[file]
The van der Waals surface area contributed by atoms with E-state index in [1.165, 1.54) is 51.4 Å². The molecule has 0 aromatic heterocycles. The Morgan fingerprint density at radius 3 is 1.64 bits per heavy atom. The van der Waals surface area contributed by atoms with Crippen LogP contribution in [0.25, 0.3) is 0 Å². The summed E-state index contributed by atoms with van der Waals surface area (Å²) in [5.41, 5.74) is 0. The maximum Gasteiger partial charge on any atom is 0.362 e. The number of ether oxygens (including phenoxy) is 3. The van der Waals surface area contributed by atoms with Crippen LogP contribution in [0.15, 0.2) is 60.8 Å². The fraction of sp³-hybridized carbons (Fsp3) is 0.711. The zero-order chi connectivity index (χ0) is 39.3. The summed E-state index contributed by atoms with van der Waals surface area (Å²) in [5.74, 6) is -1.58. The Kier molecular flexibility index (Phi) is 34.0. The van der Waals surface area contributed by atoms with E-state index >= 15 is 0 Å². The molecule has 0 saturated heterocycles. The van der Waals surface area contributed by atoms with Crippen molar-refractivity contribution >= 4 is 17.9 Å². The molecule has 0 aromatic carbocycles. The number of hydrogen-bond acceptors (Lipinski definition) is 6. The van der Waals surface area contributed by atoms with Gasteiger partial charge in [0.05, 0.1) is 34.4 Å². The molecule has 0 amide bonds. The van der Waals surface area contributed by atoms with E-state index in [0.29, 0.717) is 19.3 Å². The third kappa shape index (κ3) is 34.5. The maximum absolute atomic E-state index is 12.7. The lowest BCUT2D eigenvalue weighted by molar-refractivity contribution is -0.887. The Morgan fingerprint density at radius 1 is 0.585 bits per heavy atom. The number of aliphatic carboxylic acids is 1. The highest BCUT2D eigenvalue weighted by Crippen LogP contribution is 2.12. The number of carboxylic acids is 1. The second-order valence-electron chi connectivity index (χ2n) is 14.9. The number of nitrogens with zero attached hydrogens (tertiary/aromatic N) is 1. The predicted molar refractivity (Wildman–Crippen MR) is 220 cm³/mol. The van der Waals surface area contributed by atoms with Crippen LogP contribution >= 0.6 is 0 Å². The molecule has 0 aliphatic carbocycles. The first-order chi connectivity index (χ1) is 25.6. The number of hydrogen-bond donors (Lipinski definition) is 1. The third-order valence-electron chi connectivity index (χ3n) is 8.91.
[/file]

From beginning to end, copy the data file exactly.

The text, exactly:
The van der Waals surface area contributed by atoms with E-state index in [1.165, 1.54) is 51.4 Å². The molecule has 0 aromatic heterocycles. The Morgan fingerprint density at radius 3 is 1.64 bits per heavy atom. The van der Waals surface area contributed by atoms with Crippen LogP contribution in [0.25, 0.3) is 0 Å². The summed E-state index contributed by atoms with van der Waals surface area (Å²) in [5.41, 5.74) is 0. The maximum Gasteiger partial charge on any atom is 0.362 e. The number of ether oxygens (including phenoxy) is 3. The van der Waals surface area contributed by atoms with Crippen LogP contribution in [0.15, 0.2) is 60.8 Å². The fraction of sp³-hybridized carbons (Fsp3) is 0.711. The zero-order chi connectivity index (χ0) is 39.3. The summed E-state index contributed by atoms with van der Waals surface area (Å²) in [5.74, 6) is -1.58. The Kier molecular flexibility index (Phi) is 34.0. The van der Waals surface area contributed by atoms with E-state index >= 15 is 0 Å². The molecule has 0 saturated heterocycles. The van der Waals surface area contributed by atoms with Crippen molar-refractivity contribution >= 4 is 17.9 Å². The molecule has 0 aromatic carbocycles. The number of hydrogen-bond acceptors (Lipinski definition) is 6. The van der Waals surface area contributed by atoms with Gasteiger partial charge in [0.05, 0.1) is 34.4 Å². The molecule has 0 amide bonds. The van der Waals surface area contributed by atoms with E-state index in [0.29, 0.717) is 19.3 Å². The third kappa shape index (κ3) is 34.5. The maximum absolute atomic E-state index is 12.7. The lowest BCUT2D eigenvalue weighted by molar-refractivity contribution is -0.887. The Morgan fingerprint density at radius 1 is 0.585 bits per heavy atom. The number of aliphatic carboxylic acids is 1. The highest BCUT2D eigenvalue weighted by Crippen LogP contribution is 2.12. The number of carboxylic acids is 1. The second-order valence-electron chi connectivity index (χ2n) is 14.9. The number of nitrogens with zero attached hydrogens (tertiary/aromatic N) is 1. The predicted molar refractivity (Wildman–Crippen MR) is 220 cm³/mol. The van der Waals surface area contributed by atoms with Crippen LogP contribution >= 0.6 is 0 Å². The molecule has 0 aliphatic carbocycles. The first-order chi connectivity index (χ1) is 25.6. The number of hydrogen-bond donors (Lipinski definition) is 1. The third-order valence-electron chi connectivity index (χ3n) is 8.91.